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Call of Duty: Who Has The Last Word On “Network” Audits of US-Listed Companies?

 On December 4 the PCAOB re-proposed a rule to require public companies to disclose the engagement partner’s name for the most recent period’s audit and the names, locations, and extent of participation of other public accounting firms that supported the completion of the audit.

There are numerous examples, recent ones, showing the audit firms are deliberately less than transparent about where partners who have been sanctioned or had problem audits in the past are currently working. Many continue working at the firms and some have been caught continuing to audit public companies.

I wrote about the proposed engagement partner naming re-proposal on November 24:

The global capital markets, not just current shareholders, need full disclosure of the engagement teams on all public issuers over time, and in a way that is accessible in general, not hidden in Edgar filings and PCAOB Forms.

Most associate the proposal for disclosure of other participating audit firms or experts in the audit with the “Chinese problem”. Audit Practice Alert No. 6 at 2 noted that “in a 27-month period ending March 31, 2010, at least 40 U.S. registered public accounting firms with fewer than five partners and fewer than ten professional staff issued audit reports on financial statements filed with the SEC by companies whose operations were substantially all in the China region.”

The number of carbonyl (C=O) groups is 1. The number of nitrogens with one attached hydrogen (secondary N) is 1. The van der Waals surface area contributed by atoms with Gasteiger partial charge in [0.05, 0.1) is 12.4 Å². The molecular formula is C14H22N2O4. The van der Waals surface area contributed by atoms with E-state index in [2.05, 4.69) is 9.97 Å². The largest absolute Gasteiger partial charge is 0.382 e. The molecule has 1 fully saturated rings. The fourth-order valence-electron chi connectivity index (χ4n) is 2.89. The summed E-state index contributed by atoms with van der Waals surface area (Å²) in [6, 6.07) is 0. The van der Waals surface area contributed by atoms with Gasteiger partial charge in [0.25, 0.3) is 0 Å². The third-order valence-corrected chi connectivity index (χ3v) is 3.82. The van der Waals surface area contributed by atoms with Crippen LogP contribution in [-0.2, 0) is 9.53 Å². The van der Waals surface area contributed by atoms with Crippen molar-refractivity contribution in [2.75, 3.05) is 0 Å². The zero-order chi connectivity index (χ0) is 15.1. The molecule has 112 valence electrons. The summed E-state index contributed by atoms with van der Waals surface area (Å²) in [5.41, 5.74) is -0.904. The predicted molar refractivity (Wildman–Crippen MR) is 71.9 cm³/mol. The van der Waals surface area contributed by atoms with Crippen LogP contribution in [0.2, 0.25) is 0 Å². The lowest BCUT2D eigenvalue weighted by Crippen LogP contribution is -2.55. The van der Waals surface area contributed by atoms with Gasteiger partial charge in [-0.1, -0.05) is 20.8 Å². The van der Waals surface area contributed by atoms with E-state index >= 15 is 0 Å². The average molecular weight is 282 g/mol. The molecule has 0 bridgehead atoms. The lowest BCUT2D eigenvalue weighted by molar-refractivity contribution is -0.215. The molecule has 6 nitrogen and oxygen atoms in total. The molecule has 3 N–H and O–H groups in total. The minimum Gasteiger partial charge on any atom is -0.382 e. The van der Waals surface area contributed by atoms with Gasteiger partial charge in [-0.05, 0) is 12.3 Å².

The PCAOB’s re-proposal cites an example—a small US-registered public accounting firm signed an auditor’s report for an issuer based in China even though “the audit procedures performed by the other firm [based in China] constituted substantially all of the audit procedures on the issuer’s financial statements.” Additional recent enforcement actions against US-based audit firms who signed audit reports for US listed Chinese companies say those firms failed to properly audit Chinese companies.

The “Chinese problem” runs both ways. Sometimes audit firms based in the US agree to sign audit opinions for Chinese companies listed on US exchanges, even though the company’s operations and management are substantially located in China and, so, all the audit work has to be done in China. The PCAOB re-proposal document describes how that works:

The signing firm uses another firm in a foreign country to audit the financial statements of a subsidiary in that foreign country. These arrangements can be an effective and cost efficient way to audit today’s multinational corporations. At the same time the quality of the audit is dependent, to some degree, on the competence and integrity of the participating accounting firms. This is especially true when the signing firm has not reviewed all the work done by the other firm.

(It’s not just smaller audit firms signing US-based audits that have to use Chinese member firms or affiliates of their marketing consortiums like Praxity to assist. Large US-based multinationals and their Big Four auditors do, too. I wrote about the US-based audits of the major casinos with significant percentages of revenue in Macau, a Special Administrative Region of the People’s Republic of China. The other Special Administrative Region of the People’s Republic of China is Hong Kong. The wholly-owned subsidiary of Las Vegas Sands, for example, is listed on the Hong Kong exchange and its audit is performed by a Hong Kong Big Four firm. That firm is untouchable by the PCAOB and the LVS subsidiary and its executives untouchable by the SEC and Department of Justice. Las Vegas Sands recently changed auditors after a long relationship with PwC to Deloitte.)